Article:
Canada-Newfoundland-British Columbia-South Africa- Australasia.
In the very first letter I received in answer to my inquiries about waters at home, there was a remark that suggested the desirability of extending the survey to rivers in Britains beyond the seas.
"Black Mount, Bridge of Orchy, Argyllshire, nth October 1905.
"Dear Mr. Earl Hodgson, ... Of course, it seems to be a fairly well-established fact that all salmon rivers are going down. Curiously enough, a man told me the other day, in course of conversation, that the rivers in Canada seemed to be going down in the same way as our own at home. Whether this is the case or not I cannot state. It seems to me that the only way of preventing rivers deteriorating and fish getting less is by reducing the netting. How this is to be done without somebody putting their hand in their pocket I know not; and, as far as I have been able to ascertain, whenever it comes to be a question of paying, nobody seems to be too willing to do so.
Believe me, Yours very truly,
The rumour from Canada was striking. If the salmon were really declining in a land but little subject, for its vast size, to the influences of industrial civilisation, it would become theoretically possible that there was some natural cause of an evil kind at work all over the world. Thinking of this startling possibility, I sought further particulars.
"20 Carlton House Terrace, S.W., 24th October.
" Dear W. E. H.,-I don't know enough about the fishing question in Canada. Ask Lord Minto- he knows. I heard, however, in Canada the other day that the fishing had declined in the Maritime Provinces. I don't think there is any one at Victoria Street who knows. . . .
Yours very truly,
The next despatch tended to confirm what had been said by Lord Breadalbane and Sir Gilbert Parker.
"6 Audley Square, W., 1st November 1905.
" Dear Mr. Hodgson, . . . It is undoubtedly true that the rivers in the Maritime Provinces have of late years been not what they were. The river I am best acquainted with is the Cascapedia, and that has certainly not been what it used to be in years gone by, though it belongs to an American Syndicate of excellent sportsmen, who fish the river carefully, have it carefully watched, have bought up small riparian properties, and have bought off the nets at the mouth. I can only conclude that for some reason we do not know there has been a bad run of fish for some years. The rivers on the Labrador coast have been, I believe, good of late years. I am writing in great haste, as I leave for India to-morrow. . . .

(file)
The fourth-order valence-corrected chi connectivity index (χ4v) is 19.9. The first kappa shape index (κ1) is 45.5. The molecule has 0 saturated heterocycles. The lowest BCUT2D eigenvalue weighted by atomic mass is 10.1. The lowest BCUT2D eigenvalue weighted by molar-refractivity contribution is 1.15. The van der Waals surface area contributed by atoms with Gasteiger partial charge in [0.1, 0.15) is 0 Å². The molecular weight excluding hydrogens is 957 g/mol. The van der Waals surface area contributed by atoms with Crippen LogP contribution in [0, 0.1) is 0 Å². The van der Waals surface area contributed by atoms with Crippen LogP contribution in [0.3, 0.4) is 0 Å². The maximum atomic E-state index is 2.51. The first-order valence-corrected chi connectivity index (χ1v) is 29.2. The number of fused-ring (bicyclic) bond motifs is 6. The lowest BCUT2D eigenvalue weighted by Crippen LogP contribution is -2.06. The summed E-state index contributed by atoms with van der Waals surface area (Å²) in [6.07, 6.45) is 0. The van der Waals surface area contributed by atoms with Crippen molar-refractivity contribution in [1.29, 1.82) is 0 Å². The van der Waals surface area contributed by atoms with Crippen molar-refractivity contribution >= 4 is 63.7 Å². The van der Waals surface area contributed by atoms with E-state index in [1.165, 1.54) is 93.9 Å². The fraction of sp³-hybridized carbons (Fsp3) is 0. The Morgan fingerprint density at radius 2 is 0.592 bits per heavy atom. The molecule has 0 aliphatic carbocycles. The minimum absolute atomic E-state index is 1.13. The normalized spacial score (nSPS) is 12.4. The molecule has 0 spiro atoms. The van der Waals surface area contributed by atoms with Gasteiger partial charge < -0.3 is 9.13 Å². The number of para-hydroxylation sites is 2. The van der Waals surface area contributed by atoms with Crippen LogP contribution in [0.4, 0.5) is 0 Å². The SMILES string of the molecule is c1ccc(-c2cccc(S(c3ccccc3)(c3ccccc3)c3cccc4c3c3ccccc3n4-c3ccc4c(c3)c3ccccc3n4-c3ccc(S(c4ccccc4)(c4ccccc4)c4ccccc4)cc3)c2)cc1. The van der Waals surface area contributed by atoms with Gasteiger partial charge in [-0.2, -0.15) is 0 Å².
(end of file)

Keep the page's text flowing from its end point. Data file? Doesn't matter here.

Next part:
Believe me, Yours faithfully,
Kkndlks Pool, Ox The Codroy River, Newfoundland
The state of affairs being not yet completely set forth, I ventured to ask the help of Sir Wilfrid Laurier, Prime Minister of Canada, who, with great courtesy, caused an inquiry to be made throughout the whole Dominion. The results are disclosed in the documents that follow :-
" Department of Marine and Fisheries, Deputy Minister's Office, Ottawa, Canada, 12th January 1906.
" Dear Sir Wilfrid,-A short time ago Mr. W. Earl Hodgson wrote you requesting certain information touching the comparative conditions of sport in Canadian rivers.
" The information desired was of such a character as could not be supplied at the moment from the information in the Department, as the disposal of the salmon angling privileges has long since passed from the Federal to the Local Governments, and it was necessary to make some inquiries to elicit as much information on the subject as possible.
"Without a fixed date as a starting-point for comparison, the relativeness of the information must obviously be somewhat vague, and embrace known present conditions as compared with reports of the past.
"I have therefore prepared the accompanying memorandum, based upon data just received from the Provincial Deputy Minister of Lands, Mines, ar.d Fisheries of Quebec, the Provincial Commissioner of Fisheries for New Brunswick, the Dominion Inspector of Fisheries for the Gulf Division of the Province of Quebec, and the Dominion Inspectors of Fisheries and Fishery Officers for the Province of New Brunswick, where the principal salmon angling in Canada obtains, which I submit for your information, as comprising fairly authentic information, which, of course, could only be procured in absolute detail from the lessees of the angling rights from the Provincial Governments.